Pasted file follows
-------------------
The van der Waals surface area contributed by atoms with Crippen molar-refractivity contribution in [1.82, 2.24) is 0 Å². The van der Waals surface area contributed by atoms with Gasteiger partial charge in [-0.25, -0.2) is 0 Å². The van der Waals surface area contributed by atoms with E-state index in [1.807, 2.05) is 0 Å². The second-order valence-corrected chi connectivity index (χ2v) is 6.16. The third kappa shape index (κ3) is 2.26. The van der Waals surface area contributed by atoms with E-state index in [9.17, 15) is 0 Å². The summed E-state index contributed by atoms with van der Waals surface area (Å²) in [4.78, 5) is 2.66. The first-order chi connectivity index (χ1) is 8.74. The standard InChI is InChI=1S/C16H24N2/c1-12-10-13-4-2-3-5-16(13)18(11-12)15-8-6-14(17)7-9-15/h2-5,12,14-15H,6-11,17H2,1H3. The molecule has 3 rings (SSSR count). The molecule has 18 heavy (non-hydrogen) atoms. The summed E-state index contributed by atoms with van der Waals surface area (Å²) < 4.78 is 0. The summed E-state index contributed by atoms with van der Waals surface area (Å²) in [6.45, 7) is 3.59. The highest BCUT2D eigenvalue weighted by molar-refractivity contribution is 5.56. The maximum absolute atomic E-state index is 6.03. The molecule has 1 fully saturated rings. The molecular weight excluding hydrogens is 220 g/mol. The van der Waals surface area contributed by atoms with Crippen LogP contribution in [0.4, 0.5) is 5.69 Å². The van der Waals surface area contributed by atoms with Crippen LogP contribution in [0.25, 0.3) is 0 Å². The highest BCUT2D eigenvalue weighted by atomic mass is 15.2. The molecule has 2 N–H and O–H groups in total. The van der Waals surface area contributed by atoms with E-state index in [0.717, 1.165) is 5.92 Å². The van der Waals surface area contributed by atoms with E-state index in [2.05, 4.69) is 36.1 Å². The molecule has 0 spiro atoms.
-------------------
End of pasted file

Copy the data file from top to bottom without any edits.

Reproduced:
The van der Waals surface area contributed by atoms with Crippen molar-refractivity contribution in [1.82, 2.24) is 0 Å². The van der Waals surface area contributed by atoms with Gasteiger partial charge in [-0.25, -0.2) is 0 Å². The van der Waals surface area contributed by atoms with E-state index in [1.807, 2.05) is 0 Å². The second-order valence-corrected chi connectivity index (χ2v) is 6.16. The third kappa shape index (κ3) is 2.26. The van der Waals surface area contributed by atoms with E-state index in [9.17, 15) is 0 Å². The summed E-state index contributed by atoms with van der Waals surface area (Å²) in [4.78, 5) is 2.66. The first-order chi connectivity index (χ1) is 8.74. The standard InChI is InChI=1S/C16H24N2/c1-12-10-13-4-2-3-5-16(13)18(11-12)15-8-6-14(17)7-9-15/h2-5,12,14-15H,6-11,17H2,1H3. The molecule has 3 rings (SSSR count). The molecule has 18 heavy (non-hydrogen) atoms. The summed E-state index contributed by atoms with van der Waals surface area (Å²) < 4.78 is 0. The summed E-state index contributed by atoms with van der Waals surface area (Å²) in [6.45, 7) is 3.59. The highest BCUT2D eigenvalue weighted by molar-refractivity contribution is 5.56. The maximum absolute atomic E-state index is 6.03. The molecule has 1 fully saturated rings. The molecular weight excluding hydrogens is 220 g/mol. The van der Waals surface area contributed by atoms with Crippen LogP contribution in [0.4, 0.5) is 5.69 Å². The van der Waals surface area contributed by atoms with Crippen LogP contribution in [0.25, 0.3) is 0 Å². The highest BCUT2D eigenvalue weighted by atomic mass is 15.2. The molecule has 2 N–H and O–H groups in total. The van der Waals surface area contributed by atoms with E-state index in [0.717, 1.165) is 5.92 Å². The van der Waals surface area contributed by atoms with E-state index in [2.05, 4.69) is 36.1 Å². The molecule has 0 spiro atoms.